Rebates are available to consumers who want to switch or supplement their electric heat with wood or wood pellets, but there’s only enough provincial government money to help a limited number of customers.
About 300 Nova Scotians have already qualified for rebates to convert to wood or pellet stoves.
“We’ve got rebates for wood and pellet stoves. Those are 20 per cent rebates up to $900,” Josh McLean, program manager with Efficiency Nova Scotia, said.
“And we also have rebates for wood or pellet central heating systems. The savings there generally range from 40 to 60 per cent and can be upwards of $6,000.”
Homeowners should be aware only the most energy-efficient stoves and appliances are eligible for the rebate and home insurance costs often rise when you start burning wood.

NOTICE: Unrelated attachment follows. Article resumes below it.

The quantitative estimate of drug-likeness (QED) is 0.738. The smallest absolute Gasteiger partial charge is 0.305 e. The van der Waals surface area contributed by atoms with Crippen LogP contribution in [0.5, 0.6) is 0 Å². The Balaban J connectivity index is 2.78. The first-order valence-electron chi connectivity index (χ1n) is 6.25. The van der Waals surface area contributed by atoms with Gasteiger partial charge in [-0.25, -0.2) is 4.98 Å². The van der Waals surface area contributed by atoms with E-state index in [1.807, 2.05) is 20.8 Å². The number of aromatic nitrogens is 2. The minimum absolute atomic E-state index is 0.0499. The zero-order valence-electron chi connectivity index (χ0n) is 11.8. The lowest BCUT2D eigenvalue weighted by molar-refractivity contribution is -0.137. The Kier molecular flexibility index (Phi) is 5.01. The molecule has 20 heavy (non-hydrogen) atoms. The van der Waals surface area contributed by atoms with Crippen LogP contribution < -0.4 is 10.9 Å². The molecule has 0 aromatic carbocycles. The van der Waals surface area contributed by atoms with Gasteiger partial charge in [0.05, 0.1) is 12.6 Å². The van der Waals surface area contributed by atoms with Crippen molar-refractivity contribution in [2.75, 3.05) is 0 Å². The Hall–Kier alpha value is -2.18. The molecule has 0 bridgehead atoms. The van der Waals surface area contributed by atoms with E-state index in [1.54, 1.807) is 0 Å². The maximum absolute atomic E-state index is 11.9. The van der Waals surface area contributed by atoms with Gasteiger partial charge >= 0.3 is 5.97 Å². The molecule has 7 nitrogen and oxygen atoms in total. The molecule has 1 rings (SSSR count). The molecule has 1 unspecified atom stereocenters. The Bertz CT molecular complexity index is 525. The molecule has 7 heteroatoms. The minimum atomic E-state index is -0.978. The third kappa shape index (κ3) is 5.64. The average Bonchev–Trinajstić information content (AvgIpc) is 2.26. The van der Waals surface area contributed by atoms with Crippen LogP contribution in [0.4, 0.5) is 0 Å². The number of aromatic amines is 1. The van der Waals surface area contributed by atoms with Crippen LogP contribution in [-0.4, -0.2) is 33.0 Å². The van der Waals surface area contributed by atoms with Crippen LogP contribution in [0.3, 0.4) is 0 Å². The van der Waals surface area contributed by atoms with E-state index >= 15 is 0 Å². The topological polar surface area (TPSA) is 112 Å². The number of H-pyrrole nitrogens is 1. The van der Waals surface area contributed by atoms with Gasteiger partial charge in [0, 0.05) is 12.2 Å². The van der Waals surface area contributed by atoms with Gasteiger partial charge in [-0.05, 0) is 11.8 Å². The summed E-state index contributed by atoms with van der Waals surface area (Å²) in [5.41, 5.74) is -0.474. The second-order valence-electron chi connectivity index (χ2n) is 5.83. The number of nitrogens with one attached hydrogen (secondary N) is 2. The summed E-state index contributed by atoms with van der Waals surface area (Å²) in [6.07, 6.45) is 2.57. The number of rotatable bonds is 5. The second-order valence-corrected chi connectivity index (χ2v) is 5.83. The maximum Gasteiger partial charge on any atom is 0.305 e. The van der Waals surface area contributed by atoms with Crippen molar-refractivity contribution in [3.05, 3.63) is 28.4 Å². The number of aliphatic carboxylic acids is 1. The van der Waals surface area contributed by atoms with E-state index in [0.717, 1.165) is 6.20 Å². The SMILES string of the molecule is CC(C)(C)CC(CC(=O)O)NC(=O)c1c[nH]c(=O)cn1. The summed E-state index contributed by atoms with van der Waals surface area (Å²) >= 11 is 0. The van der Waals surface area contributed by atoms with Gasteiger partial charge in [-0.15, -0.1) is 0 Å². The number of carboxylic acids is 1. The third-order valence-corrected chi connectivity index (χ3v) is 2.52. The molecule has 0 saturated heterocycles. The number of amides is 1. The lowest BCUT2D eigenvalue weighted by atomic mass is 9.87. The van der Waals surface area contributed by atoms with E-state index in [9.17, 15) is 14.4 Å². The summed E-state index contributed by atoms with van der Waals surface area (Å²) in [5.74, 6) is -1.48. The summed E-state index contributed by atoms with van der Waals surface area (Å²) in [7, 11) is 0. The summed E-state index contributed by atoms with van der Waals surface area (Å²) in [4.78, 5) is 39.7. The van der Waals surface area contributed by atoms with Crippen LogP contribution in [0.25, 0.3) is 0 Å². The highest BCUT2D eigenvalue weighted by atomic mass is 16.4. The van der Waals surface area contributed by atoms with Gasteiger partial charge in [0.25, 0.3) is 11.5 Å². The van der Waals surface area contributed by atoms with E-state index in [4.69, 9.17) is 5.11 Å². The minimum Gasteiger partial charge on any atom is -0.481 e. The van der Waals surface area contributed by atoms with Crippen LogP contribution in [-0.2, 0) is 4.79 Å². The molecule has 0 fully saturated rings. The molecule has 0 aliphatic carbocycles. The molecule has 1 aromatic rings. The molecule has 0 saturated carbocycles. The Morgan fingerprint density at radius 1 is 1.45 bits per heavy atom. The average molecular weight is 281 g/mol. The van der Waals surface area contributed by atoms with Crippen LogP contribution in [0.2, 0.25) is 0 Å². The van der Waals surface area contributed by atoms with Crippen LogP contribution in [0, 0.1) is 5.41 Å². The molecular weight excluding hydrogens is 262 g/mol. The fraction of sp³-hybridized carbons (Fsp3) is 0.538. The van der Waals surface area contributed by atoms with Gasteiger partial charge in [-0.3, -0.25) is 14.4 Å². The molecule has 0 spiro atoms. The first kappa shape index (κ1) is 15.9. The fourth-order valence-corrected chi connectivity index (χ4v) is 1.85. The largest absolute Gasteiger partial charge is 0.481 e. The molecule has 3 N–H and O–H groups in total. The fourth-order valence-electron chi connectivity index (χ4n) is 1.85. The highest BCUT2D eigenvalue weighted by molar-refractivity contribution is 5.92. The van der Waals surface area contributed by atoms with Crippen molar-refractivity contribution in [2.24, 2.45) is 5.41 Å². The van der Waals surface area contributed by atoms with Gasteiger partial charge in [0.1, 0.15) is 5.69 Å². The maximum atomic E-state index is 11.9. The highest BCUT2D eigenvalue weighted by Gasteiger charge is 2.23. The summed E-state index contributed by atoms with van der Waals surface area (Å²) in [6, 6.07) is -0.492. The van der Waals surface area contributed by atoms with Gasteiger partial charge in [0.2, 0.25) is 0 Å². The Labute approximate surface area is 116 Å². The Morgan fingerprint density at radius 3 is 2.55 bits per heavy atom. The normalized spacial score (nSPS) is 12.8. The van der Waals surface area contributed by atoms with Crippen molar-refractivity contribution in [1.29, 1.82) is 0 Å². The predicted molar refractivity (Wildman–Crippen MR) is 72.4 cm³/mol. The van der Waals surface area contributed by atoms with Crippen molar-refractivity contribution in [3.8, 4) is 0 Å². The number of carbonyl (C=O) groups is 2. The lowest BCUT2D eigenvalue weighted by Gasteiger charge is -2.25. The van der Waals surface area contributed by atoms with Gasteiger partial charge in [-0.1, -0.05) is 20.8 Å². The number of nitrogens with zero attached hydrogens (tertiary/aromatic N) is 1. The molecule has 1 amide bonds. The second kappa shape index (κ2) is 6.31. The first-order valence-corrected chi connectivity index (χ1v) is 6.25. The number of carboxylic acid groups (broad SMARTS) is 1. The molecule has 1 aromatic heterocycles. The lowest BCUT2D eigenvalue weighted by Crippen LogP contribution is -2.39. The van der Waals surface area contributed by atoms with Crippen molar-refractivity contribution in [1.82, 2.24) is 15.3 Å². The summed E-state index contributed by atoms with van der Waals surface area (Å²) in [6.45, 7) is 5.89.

With the days getting colder and a seven per cent increase in the Nova Scotia Power bill coming, many people are thinking about the most economical way to heat their home.
Figures supplied by the province suggest electric heat is more expensive than burning wood pellets and more than twice the price of firewood.
Average home heating costs for one year:
• $2,100 for electricity
• $1,650 for pellets
• $825 for wood
Homeowners may be concerned about an adequate supply of wood pellets. There were widespread shortages in 2009 and since then a pellet mill in Upper Musquodoboit closed.
“Pellets have definitely become a lot more popular, but there’s a lot more producers, too. Shaw Resources, for example, is one of the big producers around here,” McLean said.
Nova Scotia is producing about 10 times more the amount of pellets than needed, so a lot are shipped out of province, he said.
When it comes to what’s greener, burning pellets in energy efficient stoves means fewer emissions than burning coal to deliver electric heat.
The rebate program can handle up to another 300 households that want to reduce their power bill.